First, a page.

Boxing

When I was a kid, my dad was always good about dragging me in to watch important sporting events with him when they aired on television, letting me stay up late if necessary to catch something that he considered worthy of remembering. I didn’t necessarily appreciate it at the time, but I’m grateful now that he made me watch (among many other things) the Dolphins completing the only perfect season in NFL history by stomping his beloved Redskins, Hank Aaron hitting home runs number 714 and 715,  the last three horse racing triple crowns, Arthur Ashe winning Wimbledon in ’75, and then the epic Borg-McEnroe match there five years later.

I have active, personal, vivid memories of watching each of these events, but all of them pale in comparison to the memories I have of the heavyweight boxing matches that my father brought me in to watch through what I (and many others) would consider the pinnacle of the Sweet Science’s history, through the heart of the 1970s, when Muhammad Ali, Joe Frazier, Ken Norton, George Foreman, Larry Holmes and a score of colorful supporting characters fought each other in a series of epic, mind-blowing, gut-churning, ring battles. The build-up to these events was thrilling, and as sporting spectacle they were simply untouchable.

I can honestly recall no television moments more stunning, more shocking, and more deeply memorable than Ken Norton breaking Muhammad Ali’s jaw in the ring in 1973, Ali outlasting Frazier in the Thrilla in Manilla in 1975, Ali losing his title to Leon Spinks in 1978, then regaining it in a rematch six months later, then losing it for the last time to Holmes in 1980. (I should also note that I vividly recall watching Ali and Frazier shooting marbles on Wonderama with Bob McCallister just before their second fight, though I suspect I watched that alone, since my dad was probably still in bed when that wonderful early kid-babysitting show aired).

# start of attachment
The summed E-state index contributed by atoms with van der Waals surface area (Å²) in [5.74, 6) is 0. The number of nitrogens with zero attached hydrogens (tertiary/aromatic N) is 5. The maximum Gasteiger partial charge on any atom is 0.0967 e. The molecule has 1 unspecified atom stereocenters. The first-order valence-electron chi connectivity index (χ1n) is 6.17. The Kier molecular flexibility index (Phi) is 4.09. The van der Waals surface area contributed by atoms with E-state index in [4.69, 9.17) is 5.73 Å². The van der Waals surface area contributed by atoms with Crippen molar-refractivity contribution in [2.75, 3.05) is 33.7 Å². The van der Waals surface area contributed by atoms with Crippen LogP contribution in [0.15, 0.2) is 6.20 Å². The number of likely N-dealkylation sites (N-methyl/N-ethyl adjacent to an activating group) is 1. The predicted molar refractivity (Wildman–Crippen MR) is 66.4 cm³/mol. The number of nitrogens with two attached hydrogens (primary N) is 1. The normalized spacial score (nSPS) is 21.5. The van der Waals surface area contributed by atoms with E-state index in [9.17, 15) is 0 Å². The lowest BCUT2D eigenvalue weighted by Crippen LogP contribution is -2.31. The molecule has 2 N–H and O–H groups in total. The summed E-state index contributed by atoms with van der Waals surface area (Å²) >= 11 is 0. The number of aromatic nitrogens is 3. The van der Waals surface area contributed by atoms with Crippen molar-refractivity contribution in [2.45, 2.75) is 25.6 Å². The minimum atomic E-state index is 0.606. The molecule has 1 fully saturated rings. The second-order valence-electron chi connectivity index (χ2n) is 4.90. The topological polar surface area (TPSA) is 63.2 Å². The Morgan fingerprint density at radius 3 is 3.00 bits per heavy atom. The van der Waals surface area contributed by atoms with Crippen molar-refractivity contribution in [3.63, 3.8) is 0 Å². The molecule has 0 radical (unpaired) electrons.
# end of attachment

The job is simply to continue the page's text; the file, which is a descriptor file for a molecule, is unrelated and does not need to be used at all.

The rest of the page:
I was always an Ali man throughout those glorious days of sport, despite the fact that my father was a Frazier fan, and Smokin’ Joe was from my own birth city of Beaufort, South Carolina, making him a home-town hero of sorts. (We used to drive past the plantation he bought his family after he achieved fame when driving down the Old Sheldon Road between Beaufort and the family homestead in McPhersonville). Ali moved me (and moves me) in a powerful, visceral fashion, changing the ways I viewed self-identity, self-worth and self-improvement at a particularly formative phase of my young life. I’m not naive, and I understand the ways that he abused the people around him (especially Frazier and his wives), but, you know, I don’t really care, when push comes right down to shove. The man’s always been a bigger-than-life hero to me, and he’ll always be the G.O.A.T. (Greatest Of All Time) in my eyes and mind.

My appreciation for those epic 15-round boxing battles of the ’70s grew immeasurably when I went to the Naval Academy in the early ’80s, where all male midshipmen at the time were required to box during our plebe and youngster (a.k.a. freshman and sophomore) years. The coaches would line us up by weight in gym class, and then pair us off from heaviest to lightest, which always seemed to work to my disadvantage, as it seemed I was always the second heaviest person in the class at around 210 pounds, which meant I had to fight the heaviest person in the class, who was inevitably a mutant like my room-mate Jamie, a 6 foot 5 inch, 250 pound monster with a six-foot wingspan.